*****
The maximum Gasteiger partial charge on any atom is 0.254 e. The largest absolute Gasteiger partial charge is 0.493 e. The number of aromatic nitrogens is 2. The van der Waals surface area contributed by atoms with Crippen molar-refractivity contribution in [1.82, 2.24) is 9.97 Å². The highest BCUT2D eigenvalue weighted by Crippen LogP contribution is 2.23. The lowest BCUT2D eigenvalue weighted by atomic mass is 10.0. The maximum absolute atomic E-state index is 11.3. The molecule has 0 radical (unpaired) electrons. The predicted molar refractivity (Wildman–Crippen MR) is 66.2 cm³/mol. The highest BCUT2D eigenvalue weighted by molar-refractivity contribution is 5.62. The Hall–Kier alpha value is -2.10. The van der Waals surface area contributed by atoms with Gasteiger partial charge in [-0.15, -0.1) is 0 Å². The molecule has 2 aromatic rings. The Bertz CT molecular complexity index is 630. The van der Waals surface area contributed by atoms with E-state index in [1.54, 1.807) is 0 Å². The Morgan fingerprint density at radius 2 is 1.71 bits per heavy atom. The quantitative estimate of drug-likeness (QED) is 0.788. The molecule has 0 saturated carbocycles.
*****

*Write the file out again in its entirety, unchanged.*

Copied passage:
The maximum Gasteiger partial charge on any atom is 0.254 e. The largest absolute Gasteiger partial charge is 0.493 e. The number of aromatic nitrogens is 2. The van der Waals surface area contributed by atoms with Crippen molar-refractivity contribution in [1.82, 2.24) is 9.97 Å². The highest BCUT2D eigenvalue weighted by Crippen LogP contribution is 2.23. The lowest BCUT2D eigenvalue weighted by atomic mass is 10.0. The maximum absolute atomic E-state index is 11.3. The molecule has 0 radical (unpaired) electrons. The predicted molar refractivity (Wildman–Crippen MR) is 66.2 cm³/mol. The highest BCUT2D eigenvalue weighted by molar-refractivity contribution is 5.62. The Hall–Kier alpha value is -2.10. The van der Waals surface area contributed by atoms with Gasteiger partial charge in [-0.15, -0.1) is 0 Å². The molecule has 2 aromatic rings. The Bertz CT molecular complexity index is 630. The van der Waals surface area contributed by atoms with E-state index in [1.54, 1.807) is 0 Å². The Morgan fingerprint density at radius 2 is 1.71 bits per heavy atom. The quantitative estimate of drug-likeness (QED) is 0.788. The molecule has 0 saturated carbocycles.